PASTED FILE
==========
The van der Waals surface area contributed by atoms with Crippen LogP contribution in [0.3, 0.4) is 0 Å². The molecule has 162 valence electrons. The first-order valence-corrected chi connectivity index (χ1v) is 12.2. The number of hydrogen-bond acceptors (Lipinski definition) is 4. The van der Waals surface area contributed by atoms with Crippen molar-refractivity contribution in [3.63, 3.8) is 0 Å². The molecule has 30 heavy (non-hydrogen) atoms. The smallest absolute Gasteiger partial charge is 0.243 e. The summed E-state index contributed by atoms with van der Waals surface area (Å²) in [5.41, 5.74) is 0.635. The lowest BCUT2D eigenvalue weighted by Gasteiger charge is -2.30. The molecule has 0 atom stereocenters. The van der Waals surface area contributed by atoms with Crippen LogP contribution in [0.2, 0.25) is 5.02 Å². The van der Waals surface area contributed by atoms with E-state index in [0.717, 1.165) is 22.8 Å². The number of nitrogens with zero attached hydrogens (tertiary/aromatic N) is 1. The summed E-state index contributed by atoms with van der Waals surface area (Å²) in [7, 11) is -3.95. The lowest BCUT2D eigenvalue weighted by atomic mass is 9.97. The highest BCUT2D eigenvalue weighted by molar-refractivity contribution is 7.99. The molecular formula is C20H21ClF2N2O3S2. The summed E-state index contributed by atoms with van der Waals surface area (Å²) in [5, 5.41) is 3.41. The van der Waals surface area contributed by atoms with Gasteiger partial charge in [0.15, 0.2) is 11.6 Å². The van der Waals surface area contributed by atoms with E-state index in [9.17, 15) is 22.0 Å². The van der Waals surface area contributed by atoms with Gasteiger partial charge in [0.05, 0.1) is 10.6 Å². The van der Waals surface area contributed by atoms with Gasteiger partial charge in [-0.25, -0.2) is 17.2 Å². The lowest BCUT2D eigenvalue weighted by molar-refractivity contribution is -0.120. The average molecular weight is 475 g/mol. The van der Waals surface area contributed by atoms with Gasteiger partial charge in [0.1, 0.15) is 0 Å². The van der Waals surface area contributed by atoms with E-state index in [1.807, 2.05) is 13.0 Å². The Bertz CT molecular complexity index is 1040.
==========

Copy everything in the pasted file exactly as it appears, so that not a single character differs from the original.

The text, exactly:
The van der Waals surface area contributed by atoms with Crippen LogP contribution in [0.3, 0.4) is 0 Å². The molecule has 162 valence electrons. The first-order valence-corrected chi connectivity index (χ1v) is 12.2. The number of hydrogen-bond acceptors (Lipinski definition) is 4. The van der Waals surface area contributed by atoms with Crippen molar-refractivity contribution in [3.63, 3.8) is 0 Å². The molecule has 30 heavy (non-hydrogen) atoms. The smallest absolute Gasteiger partial charge is 0.243 e. The summed E-state index contributed by atoms with van der Waals surface area (Å²) in [5.41, 5.74) is 0.635. The lowest BCUT2D eigenvalue weighted by Gasteiger charge is -2.30. The molecule has 0 atom stereocenters. The van der Waals surface area contributed by atoms with Crippen LogP contribution in [0.2, 0.25) is 5.02 Å². The van der Waals surface area contributed by atoms with E-state index in [0.717, 1.165) is 22.8 Å². The number of nitrogens with zero attached hydrogens (tertiary/aromatic N) is 1. The summed E-state index contributed by atoms with van der Waals surface area (Å²) in [7, 11) is -3.95. The lowest BCUT2D eigenvalue weighted by atomic mass is 9.97. The highest BCUT2D eigenvalue weighted by molar-refractivity contribution is 7.99. The molecular formula is C20H21ClF2N2O3S2. The summed E-state index contributed by atoms with van der Waals surface area (Å²) in [5, 5.41) is 3.41. The van der Waals surface area contributed by atoms with Gasteiger partial charge in [0.15, 0.2) is 11.6 Å². The van der Waals surface area contributed by atoms with E-state index in [9.17, 15) is 22.0 Å². The van der Waals surface area contributed by atoms with Gasteiger partial charge in [0.05, 0.1) is 10.6 Å². The van der Waals surface area contributed by atoms with Gasteiger partial charge in [-0.25, -0.2) is 17.2 Å². The lowest BCUT2D eigenvalue weighted by molar-refractivity contribution is -0.120. The average molecular weight is 475 g/mol. The van der Waals surface area contributed by atoms with Gasteiger partial charge in [0.1, 0.15) is 0 Å². The van der Waals surface area contributed by atoms with E-state index in [1.807, 2.05) is 13.0 Å². The Bertz CT molecular complexity index is 1040.